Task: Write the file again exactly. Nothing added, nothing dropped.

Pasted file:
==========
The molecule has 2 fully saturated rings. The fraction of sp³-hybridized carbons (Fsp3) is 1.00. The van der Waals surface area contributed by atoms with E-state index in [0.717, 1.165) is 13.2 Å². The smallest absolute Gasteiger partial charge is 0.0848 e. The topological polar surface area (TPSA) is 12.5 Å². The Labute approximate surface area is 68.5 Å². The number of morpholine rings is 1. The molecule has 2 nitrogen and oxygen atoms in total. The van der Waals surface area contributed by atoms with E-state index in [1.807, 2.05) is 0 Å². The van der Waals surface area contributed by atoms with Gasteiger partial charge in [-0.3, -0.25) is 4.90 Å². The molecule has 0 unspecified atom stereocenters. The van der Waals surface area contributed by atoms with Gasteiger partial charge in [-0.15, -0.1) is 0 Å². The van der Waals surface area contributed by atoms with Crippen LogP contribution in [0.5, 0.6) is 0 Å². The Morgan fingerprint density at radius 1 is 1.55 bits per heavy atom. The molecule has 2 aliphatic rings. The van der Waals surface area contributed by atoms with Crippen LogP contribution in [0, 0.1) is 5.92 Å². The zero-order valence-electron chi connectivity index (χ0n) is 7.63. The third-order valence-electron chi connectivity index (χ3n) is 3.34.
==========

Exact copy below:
The molecule has 2 fully saturated rings. The fraction of sp³-hybridized carbons (Fsp3) is 1.00. The van der Waals surface area contributed by atoms with E-state index in [0.717, 1.165) is 13.2 Å². The smallest absolute Gasteiger partial charge is 0.0848 e. The topological polar surface area (TPSA) is 12.5 Å². The Labute approximate surface area is 68.5 Å². The number of morpholine rings is 1. The molecule has 2 nitrogen and oxygen atoms in total. The van der Waals surface area contributed by atoms with E-state index in [1.807, 2.05) is 0 Å². The van der Waals surface area contributed by atoms with Gasteiger partial charge in [-0.3, -0.25) is 4.90 Å². The molecule has 0 unspecified atom stereocenters. The van der Waals surface area contributed by atoms with Gasteiger partial charge in [-0.15, -0.1) is 0 Å². The van der Waals surface area contributed by atoms with Crippen LogP contribution in [0.5, 0.6) is 0 Å². The Morgan fingerprint density at radius 1 is 1.55 bits per heavy atom. The molecule has 2 aliphatic rings. The van der Waals surface area contributed by atoms with Crippen LogP contribution in [0, 0.1) is 5.92 Å². The zero-order valence-electron chi connectivity index (χ0n) is 7.63. The third-order valence-electron chi connectivity index (χ3n) is 3.34.